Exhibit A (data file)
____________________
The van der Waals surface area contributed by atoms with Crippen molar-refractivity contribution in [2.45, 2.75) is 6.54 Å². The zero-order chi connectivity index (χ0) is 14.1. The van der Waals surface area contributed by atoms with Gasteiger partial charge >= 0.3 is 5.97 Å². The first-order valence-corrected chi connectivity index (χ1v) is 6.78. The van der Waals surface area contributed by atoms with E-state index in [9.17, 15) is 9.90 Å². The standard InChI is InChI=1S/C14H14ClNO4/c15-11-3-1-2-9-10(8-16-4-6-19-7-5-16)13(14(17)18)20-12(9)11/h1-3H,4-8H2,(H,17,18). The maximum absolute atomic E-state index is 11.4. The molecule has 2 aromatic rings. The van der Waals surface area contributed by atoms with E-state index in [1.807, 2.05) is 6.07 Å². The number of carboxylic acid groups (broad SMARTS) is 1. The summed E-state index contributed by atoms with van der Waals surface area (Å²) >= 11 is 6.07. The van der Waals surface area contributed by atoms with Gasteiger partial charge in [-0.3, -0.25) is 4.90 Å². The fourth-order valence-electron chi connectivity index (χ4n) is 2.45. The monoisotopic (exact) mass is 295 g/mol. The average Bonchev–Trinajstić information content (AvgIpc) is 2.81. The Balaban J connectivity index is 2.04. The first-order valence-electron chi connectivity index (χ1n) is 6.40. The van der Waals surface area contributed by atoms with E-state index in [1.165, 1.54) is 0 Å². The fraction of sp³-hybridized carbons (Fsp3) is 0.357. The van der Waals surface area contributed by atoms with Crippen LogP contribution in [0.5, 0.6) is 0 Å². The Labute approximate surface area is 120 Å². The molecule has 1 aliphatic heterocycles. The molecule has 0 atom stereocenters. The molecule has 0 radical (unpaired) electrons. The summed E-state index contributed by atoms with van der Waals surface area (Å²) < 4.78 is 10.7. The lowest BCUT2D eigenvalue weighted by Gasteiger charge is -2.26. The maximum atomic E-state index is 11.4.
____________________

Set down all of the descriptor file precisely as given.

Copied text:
The van der Waals surface area contributed by atoms with Crippen molar-refractivity contribution in [2.45, 2.75) is 6.54 Å². The zero-order chi connectivity index (χ0) is 14.1. The van der Waals surface area contributed by atoms with Gasteiger partial charge >= 0.3 is 5.97 Å². The first-order valence-corrected chi connectivity index (χ1v) is 6.78. The van der Waals surface area contributed by atoms with E-state index in [9.17, 15) is 9.90 Å². The standard InChI is InChI=1S/C14H14ClNO4/c15-11-3-1-2-9-10(8-16-4-6-19-7-5-16)13(14(17)18)20-12(9)11/h1-3H,4-8H2,(H,17,18). The maximum absolute atomic E-state index is 11.4. The molecule has 2 aromatic rings. The van der Waals surface area contributed by atoms with E-state index in [1.807, 2.05) is 6.07 Å². The number of carboxylic acid groups (broad SMARTS) is 1. The summed E-state index contributed by atoms with van der Waals surface area (Å²) >= 11 is 6.07. The van der Waals surface area contributed by atoms with Gasteiger partial charge in [-0.3, -0.25) is 4.90 Å². The fourth-order valence-electron chi connectivity index (χ4n) is 2.45. The monoisotopic (exact) mass is 295 g/mol. The average Bonchev–Trinajstić information content (AvgIpc) is 2.81. The Balaban J connectivity index is 2.04. The first-order valence-electron chi connectivity index (χ1n) is 6.40. The van der Waals surface area contributed by atoms with E-state index in [1.165, 1.54) is 0 Å². The fraction of sp³-hybridized carbons (Fsp3) is 0.357. The van der Waals surface area contributed by atoms with Crippen LogP contribution in [0.5, 0.6) is 0 Å². The Labute approximate surface area is 120 Å². The molecule has 1 aliphatic heterocycles. The molecule has 0 atom stereocenters. The molecule has 0 radical (unpaired) electrons. The summed E-state index contributed by atoms with van der Waals surface area (Å²) < 4.78 is 10.7. The lowest BCUT2D eigenvalue weighted by Gasteiger charge is -2.26. The maximum atomic E-state index is 11.4.